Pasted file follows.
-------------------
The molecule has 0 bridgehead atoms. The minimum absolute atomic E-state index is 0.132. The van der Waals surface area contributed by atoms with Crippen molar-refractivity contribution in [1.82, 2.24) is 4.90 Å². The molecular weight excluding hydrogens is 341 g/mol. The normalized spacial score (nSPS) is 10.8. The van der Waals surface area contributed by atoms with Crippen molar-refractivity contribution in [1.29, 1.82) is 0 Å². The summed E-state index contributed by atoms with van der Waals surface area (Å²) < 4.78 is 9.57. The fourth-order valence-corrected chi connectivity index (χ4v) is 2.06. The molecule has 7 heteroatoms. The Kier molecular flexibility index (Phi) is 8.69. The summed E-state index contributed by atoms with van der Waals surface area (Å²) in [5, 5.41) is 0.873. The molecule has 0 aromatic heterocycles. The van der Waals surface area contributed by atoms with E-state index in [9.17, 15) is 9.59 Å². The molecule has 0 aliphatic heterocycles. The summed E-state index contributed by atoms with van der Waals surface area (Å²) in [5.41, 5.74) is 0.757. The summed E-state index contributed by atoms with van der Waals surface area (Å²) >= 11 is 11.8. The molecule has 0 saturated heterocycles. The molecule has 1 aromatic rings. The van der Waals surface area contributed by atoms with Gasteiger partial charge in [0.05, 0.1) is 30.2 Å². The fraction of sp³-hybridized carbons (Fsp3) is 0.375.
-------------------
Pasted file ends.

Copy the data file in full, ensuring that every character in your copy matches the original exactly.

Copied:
The molecule has 0 bridgehead atoms. The minimum absolute atomic E-state index is 0.132. The van der Waals surface area contributed by atoms with Crippen molar-refractivity contribution in [1.82, 2.24) is 4.90 Å². The molecular weight excluding hydrogens is 341 g/mol. The normalized spacial score (nSPS) is 10.8. The van der Waals surface area contributed by atoms with Crippen molar-refractivity contribution in [1.29, 1.82) is 0 Å². The summed E-state index contributed by atoms with van der Waals surface area (Å²) < 4.78 is 9.57. The fourth-order valence-corrected chi connectivity index (χ4v) is 2.06. The molecule has 7 heteroatoms. The Kier molecular flexibility index (Phi) is 8.69. The summed E-state index contributed by atoms with van der Waals surface area (Å²) in [5, 5.41) is 0.873. The molecule has 0 aromatic heterocycles. The van der Waals surface area contributed by atoms with E-state index in [9.17, 15) is 9.59 Å². The molecule has 0 aliphatic heterocycles. The summed E-state index contributed by atoms with van der Waals surface area (Å²) in [5.41, 5.74) is 0.757. The summed E-state index contributed by atoms with van der Waals surface area (Å²) >= 11 is 11.8. The molecule has 0 saturated heterocycles. The molecule has 1 aromatic rings. The van der Waals surface area contributed by atoms with Gasteiger partial charge in [0.05, 0.1) is 30.2 Å². The fraction of sp³-hybridized carbons (Fsp3) is 0.375.